Pound-Dollar Week Ahead: Stock Market Earnings, Sentiment Set Direction as Key Level Looms Overhead

- GBP/USD reaches inflection point on charts as big test looms. 
- Cluster of resistance levels, event risks litter GBP's path ahead.
- Stock market earnings key to if correction survives week ahead.
- As time on clock sees Brexit talks fade into background for GBP.

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The Pound-to-Dollar recovery from late June lows built further last week but the outlook is hinged on whether Sterling can overcome a cluster of nearby technical resistance levels, which itself depends on the market response to key U.S. corporate earnings figures.

Pound Sterling was the second best performing major currency last week after remaining deaf to the deadlocked Brexit trade talks and taking cues instead from investors' glass-half-full view of the global economic outlook, which has so-far survived the second wave of coronavirus infections in the U.S. 

Upbeat sentiment was best evidenced by the 2% gain of the S&P 500 that built even as the U.S. repeatedly set fresh records for new infections, enabling the Pound-to-Dollar rate to rise 1.14% for the week. But gains have brought Sterling into contact with technical resistance levels that could now act as roadblocks. 

"GBP/USD has reached the 1.2643/93 resistance zone which capped as expected. It consists of the April highs and the 200 day moving average," says Axel Rudolph, a senior technical analyst at Commerzbank. "Above the 200 day moving average at 1.2693 sits the June peak at 1.2814."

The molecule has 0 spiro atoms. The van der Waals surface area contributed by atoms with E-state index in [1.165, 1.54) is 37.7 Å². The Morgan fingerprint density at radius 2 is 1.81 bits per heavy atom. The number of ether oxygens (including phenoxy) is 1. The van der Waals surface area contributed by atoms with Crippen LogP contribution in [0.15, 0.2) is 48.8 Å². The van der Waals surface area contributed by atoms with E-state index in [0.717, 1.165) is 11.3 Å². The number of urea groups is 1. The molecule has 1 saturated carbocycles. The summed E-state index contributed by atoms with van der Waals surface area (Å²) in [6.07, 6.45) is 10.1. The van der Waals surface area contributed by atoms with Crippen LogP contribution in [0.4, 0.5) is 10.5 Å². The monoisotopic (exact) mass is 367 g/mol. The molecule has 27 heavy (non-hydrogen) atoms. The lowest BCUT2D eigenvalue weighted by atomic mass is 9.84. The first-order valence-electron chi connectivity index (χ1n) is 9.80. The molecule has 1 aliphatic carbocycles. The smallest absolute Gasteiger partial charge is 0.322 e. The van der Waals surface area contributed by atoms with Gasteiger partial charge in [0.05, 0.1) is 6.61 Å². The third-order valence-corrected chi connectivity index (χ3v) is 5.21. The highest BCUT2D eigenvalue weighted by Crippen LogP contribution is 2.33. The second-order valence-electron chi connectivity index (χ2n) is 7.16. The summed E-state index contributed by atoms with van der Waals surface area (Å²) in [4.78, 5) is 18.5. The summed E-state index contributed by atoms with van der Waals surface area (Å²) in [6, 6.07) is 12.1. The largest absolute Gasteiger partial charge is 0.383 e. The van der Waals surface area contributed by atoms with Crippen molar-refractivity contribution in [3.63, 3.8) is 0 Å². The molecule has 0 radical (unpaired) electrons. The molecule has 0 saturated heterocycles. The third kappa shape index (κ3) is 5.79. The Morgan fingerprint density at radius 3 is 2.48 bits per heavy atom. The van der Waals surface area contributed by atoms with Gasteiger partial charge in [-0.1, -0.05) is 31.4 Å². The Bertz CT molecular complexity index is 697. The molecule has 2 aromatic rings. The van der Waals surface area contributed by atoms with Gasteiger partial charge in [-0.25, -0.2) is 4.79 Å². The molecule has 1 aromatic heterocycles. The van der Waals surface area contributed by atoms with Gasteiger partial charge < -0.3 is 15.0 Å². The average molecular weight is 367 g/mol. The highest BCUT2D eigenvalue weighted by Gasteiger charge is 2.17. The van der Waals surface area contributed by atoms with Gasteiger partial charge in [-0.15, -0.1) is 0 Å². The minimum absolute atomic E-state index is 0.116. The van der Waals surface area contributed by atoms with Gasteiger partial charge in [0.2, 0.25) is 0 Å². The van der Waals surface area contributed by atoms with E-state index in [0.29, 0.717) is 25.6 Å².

The 200-day moving-average was sitting around 1.2698 on Friday and has blocked Sterling's path higher on two occasions since the late March sell-off. Only once has the formidable average of prices been breached and even then the move was not sustained. 

Pound Sterling crossed over the 200-day average in late June but fell back below over the next three days after an intervening rally brought the British currency into contact with the 78.6% Fibonacci retracement of the March downtrend that succesfully rejected the first test. 

Rudolph and the Commerzbank team are betting that all of these levels will eventually be overcome but intend to exit their bet on a rising Pound-to-Dollar rate when it reaches 1.28, which is just beneath the above referenced 78.6% Fibonacci retracement at 1.2823.

Above: Pound-to-Dollar rate at daily intervals with S&P 500 (orange) and  21, 55 (red) & 200-day (green) moving-averages. 

"Potential trend resistance above the market at 1.2677 is no more than that at this point so key resistance which is definable stands at 1.2810. We think the GBP may nudge a little higher in the short run but we think a break above 1.28 or below 1.23 in effect is needed to give a little more directional intent to this market," says Juan Manuel Herrera, a strategist at Scotiabank

"Serious divergences" remained between the two sides in the Brexit trade talks last week but Sterling still closed higher against all major rivals other than Sweden's Krona in another demonstration of the Pound 's newfound desensitisation to developments in the long-running saga.